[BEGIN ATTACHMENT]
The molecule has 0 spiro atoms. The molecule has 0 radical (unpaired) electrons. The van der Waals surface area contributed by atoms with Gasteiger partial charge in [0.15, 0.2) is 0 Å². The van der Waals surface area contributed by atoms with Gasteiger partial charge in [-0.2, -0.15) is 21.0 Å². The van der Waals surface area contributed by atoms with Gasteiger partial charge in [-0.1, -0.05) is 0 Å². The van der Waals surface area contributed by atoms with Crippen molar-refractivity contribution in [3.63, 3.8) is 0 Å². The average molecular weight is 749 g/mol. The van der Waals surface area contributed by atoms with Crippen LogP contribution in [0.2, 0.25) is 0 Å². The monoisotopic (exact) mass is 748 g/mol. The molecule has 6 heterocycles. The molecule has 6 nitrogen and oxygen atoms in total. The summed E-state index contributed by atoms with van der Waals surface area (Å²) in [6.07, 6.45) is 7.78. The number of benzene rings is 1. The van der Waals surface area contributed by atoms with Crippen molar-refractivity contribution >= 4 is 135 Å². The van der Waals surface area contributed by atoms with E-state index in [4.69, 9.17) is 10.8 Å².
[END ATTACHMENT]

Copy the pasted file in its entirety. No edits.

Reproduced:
The molecule has 0 spiro atoms. The molecule has 0 radical (unpaired) electrons. The van der Waals surface area contributed by atoms with Gasteiger partial charge in [0.15, 0.2) is 0 Å². The van der Waals surface area contributed by atoms with Gasteiger partial charge in [-0.2, -0.15) is 21.0 Å². The van der Waals surface area contributed by atoms with Gasteiger partial charge in [-0.1, -0.05) is 0 Å². The van der Waals surface area contributed by atoms with Crippen molar-refractivity contribution in [3.63, 3.8) is 0 Å². The average molecular weight is 749 g/mol. The van der Waals surface area contributed by atoms with Crippen LogP contribution in [0.2, 0.25) is 0 Å². The monoisotopic (exact) mass is 748 g/mol. The molecule has 6 heterocycles. The molecule has 6 nitrogen and oxygen atoms in total. The summed E-state index contributed by atoms with van der Waals surface area (Å²) in [6.07, 6.45) is 7.78. The number of benzene rings is 1. The van der Waals surface area contributed by atoms with Crippen molar-refractivity contribution >= 4 is 135 Å². The van der Waals surface area contributed by atoms with E-state index in [4.69, 9.17) is 10.8 Å².